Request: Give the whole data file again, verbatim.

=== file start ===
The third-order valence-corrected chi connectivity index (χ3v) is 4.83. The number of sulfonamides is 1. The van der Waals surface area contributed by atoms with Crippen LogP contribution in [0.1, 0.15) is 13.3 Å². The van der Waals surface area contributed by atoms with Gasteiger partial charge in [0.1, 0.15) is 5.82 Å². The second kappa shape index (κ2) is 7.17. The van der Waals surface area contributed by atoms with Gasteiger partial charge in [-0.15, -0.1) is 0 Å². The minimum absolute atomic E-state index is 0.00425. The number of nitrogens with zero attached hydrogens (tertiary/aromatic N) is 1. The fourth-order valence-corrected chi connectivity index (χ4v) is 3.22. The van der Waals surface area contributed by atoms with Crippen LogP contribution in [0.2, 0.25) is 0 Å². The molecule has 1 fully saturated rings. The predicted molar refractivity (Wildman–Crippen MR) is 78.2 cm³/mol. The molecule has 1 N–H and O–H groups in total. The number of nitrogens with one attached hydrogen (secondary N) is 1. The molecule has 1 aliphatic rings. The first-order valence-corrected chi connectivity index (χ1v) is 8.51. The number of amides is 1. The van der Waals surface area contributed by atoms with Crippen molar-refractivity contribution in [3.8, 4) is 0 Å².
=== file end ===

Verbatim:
The third-order valence-corrected chi connectivity index (χ3v) is 4.83. The number of sulfonamides is 1. The van der Waals surface area contributed by atoms with Crippen LogP contribution in [0.1, 0.15) is 13.3 Å². The van der Waals surface area contributed by atoms with Gasteiger partial charge in [0.1, 0.15) is 5.82 Å². The second kappa shape index (κ2) is 7.17. The van der Waals surface area contributed by atoms with Gasteiger partial charge in [-0.15, -0.1) is 0 Å². The minimum absolute atomic E-state index is 0.00425. The number of nitrogens with zero attached hydrogens (tertiary/aromatic N) is 1. The fourth-order valence-corrected chi connectivity index (χ4v) is 3.22. The van der Waals surface area contributed by atoms with Crippen LogP contribution in [0.2, 0.25) is 0 Å². The molecule has 1 fully saturated rings. The predicted molar refractivity (Wildman–Crippen MR) is 78.2 cm³/mol. The molecule has 1 N–H and O–H groups in total. The number of nitrogens with one attached hydrogen (secondary N) is 1. The molecule has 1 aliphatic rings. The first-order valence-corrected chi connectivity index (χ1v) is 8.51. The number of amides is 1. The van der Waals surface area contributed by atoms with Crippen molar-refractivity contribution in [3.8, 4) is 0 Å².